Servers like hip-hop producer Kenny Beats saw an influx of curious beatmakers. The US artist hosted regular battles, remix competitions and other community-first initiatives. Disclosure, too, took to Discord and held their own remix contests and livestreams from their London studio. Grimes’s Metaverse Super Beta server featured DJ sets and unreleased music previews from the multi-faceted artist. More recently, Fred again.. asked members of his server to vote on ideas that eventually became songs on his latest album, Actual Life 3 (January 1 – September 9 2022).
“He literally made fans part of his album-writing process months before [the album came out],” said Gayner. “Traditionally, artists work on [time-limited] campaigns. If you flip that on its head and start to engage your fans in the downtime, when you’re writing and preparing new music, they’ve been with you on that whole journey.” (Full disclosure: Levellr helps manage the UK artist’s server.)
How to get involved
An established artist’s route to Discord is straightforward. Once your new server is up and running, a social media and email blast will naturally filter your most passionate fans from your passive ones, resulting in a core and engaged audience from the start.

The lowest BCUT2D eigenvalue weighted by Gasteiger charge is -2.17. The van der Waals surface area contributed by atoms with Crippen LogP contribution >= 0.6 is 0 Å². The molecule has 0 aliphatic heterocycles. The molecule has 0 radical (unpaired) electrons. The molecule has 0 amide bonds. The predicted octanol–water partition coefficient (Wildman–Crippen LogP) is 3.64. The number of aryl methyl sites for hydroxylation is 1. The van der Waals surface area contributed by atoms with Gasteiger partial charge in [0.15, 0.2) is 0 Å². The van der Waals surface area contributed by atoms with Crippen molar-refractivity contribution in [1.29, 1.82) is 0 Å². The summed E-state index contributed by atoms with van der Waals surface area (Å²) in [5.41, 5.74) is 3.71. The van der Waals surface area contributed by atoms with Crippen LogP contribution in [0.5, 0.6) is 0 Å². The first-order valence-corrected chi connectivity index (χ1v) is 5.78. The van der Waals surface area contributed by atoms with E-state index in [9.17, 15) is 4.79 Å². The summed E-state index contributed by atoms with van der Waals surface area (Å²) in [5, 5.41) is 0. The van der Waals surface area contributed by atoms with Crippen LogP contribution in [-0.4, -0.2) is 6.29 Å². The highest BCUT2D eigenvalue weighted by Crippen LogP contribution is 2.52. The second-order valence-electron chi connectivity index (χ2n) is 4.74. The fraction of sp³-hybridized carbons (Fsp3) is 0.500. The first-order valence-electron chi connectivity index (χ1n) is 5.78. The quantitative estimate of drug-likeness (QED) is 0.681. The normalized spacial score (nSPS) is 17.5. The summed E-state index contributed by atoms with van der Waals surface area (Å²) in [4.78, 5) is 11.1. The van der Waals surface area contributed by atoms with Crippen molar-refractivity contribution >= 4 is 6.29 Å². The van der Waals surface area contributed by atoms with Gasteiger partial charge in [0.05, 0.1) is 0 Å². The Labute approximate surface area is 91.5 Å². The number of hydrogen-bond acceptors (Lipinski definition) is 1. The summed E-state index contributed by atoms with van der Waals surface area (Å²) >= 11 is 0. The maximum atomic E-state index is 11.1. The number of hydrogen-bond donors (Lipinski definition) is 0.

How can newer or smaller artists build a community that becomes self-sustainable over time? No one wants to hang out in a digital ghost town. Gayner suggested that Discord may not be the best option to start with, recommending other messaging apps to start building a community without the expectation of continued discussion across different threads. “[On] platforms like Telegram, you can have one group, or you could evolve it to two over time,” he said, “but it allows for scale. You can get your first 20 people in and start having a conversation.”
Once you’ve got an engaged group, however small, taking it to Discord is a delicate process. Creating too many channels upfront can make members feel overwhelmed and foster a sense of sparseness that can put people off. Start small and ask your community what they want—channels they’d like to see, topics they’d like covered, weekly livestreams or Stage hangouts. Not only does it help you grow at your own pace, but it allows the community to participate beyond just conversation.